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As Brexit looms, Ashfords head of patents Kaya Elkiner explores what the future may hold for the role of the Unified Patent Court in the UK.
On 28 November 2016, the UK government confirmed "it is proceeding with preparations to ratify the Unified Patent Court Agreement". This should be encouraging to proponents of the Unified Patent Court ("UPC"), especially as the terms of the Agreement have been only recently agreed after decades of negotiations between EU member states. Ratification by the UK is one of the very last hurdles. However, Brexit has made that last hurdle more difficult to overcome.
The UPC promises a new streamlined way for businesses to establish and enforce their patent rights across Europe - with a single patent and through a single patent court. Presently, the only way to establish patent rights across the whole of Europe is to apply for (or validate) in each and every country individually. Similarly, enforcement is conducted piecemeal, with each national court deciding on matters of infringement and validity independently. The current patent system is fragmented, increasing enforcement costs for patent holders. Accordingly, many exercise their patent rights in only a select few European territories. As the name suggests, the UPC would decide matters concerning European patent litigation in a unified manner, resulting in procedural efficiencies that can reduce cost and complexity.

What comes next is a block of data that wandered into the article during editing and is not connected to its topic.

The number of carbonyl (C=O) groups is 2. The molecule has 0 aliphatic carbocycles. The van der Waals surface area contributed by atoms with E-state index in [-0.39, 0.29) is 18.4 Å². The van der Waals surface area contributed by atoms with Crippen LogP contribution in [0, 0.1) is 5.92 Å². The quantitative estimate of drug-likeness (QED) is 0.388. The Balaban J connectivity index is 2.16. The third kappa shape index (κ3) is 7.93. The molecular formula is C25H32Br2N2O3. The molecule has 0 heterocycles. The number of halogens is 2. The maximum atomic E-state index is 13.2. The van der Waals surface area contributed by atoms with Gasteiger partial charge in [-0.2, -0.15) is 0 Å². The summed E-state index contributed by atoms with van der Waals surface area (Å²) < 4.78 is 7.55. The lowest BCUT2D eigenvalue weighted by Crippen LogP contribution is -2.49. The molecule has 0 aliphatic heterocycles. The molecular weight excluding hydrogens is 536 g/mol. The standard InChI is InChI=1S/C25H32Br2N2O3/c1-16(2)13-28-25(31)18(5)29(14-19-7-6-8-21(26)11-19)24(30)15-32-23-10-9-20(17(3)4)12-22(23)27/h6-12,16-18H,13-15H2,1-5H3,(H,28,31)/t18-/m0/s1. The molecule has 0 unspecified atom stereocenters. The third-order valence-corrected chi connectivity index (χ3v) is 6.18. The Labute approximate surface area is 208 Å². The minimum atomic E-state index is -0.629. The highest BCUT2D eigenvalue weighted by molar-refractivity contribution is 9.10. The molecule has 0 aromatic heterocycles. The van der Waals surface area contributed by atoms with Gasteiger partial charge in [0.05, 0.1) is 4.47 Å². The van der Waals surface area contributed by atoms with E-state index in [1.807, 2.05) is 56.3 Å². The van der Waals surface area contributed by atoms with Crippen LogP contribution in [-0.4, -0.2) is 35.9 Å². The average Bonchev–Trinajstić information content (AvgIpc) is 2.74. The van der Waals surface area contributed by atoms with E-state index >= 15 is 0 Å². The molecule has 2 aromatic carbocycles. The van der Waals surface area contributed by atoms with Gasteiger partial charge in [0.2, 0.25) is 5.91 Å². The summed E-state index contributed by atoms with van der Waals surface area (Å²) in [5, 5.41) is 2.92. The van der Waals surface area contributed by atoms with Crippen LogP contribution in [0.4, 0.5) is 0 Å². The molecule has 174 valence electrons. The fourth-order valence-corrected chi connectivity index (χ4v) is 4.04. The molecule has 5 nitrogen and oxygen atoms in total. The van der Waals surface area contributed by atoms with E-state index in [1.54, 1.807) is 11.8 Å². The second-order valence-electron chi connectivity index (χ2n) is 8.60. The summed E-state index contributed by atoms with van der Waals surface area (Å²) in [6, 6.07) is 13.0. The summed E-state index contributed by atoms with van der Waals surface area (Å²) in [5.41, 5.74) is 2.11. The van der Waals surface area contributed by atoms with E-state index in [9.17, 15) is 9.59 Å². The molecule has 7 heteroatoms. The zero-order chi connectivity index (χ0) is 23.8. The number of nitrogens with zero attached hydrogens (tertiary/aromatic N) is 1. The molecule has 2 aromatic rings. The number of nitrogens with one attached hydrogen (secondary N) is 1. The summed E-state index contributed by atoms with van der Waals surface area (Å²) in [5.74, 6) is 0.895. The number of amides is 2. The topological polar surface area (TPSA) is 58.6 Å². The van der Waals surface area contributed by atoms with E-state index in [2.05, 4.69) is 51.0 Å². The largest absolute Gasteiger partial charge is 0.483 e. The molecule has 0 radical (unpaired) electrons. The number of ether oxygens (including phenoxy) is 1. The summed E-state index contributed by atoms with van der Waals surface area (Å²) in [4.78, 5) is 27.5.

As well as benefiting individual businesses, the UK as a whole may profit. London was agreed to be the location of one of the sections of the Central Division of the UPC. This section would specialise in hearing patent cases in the chemical and life sciences sectors. This could represent a significant influx of patent court activity into the UK.
These benefits have driven the formation of the UPC, and were previously expected to lead to the operation of the UPC by early 2017. Expectations have changed since the Brexit referendum result.
Parties to the UPC Agreement are exclusively EU territories. Thus, if the UK leaves the EU, it will also no longer be a party to the UPC Agreement and its associated benefits. Thus, it is likely that the UK will postpone ratification until amendments are made that will allow the UK to continue to participate in the UPC Agreement, even if it ceases to be an EU member.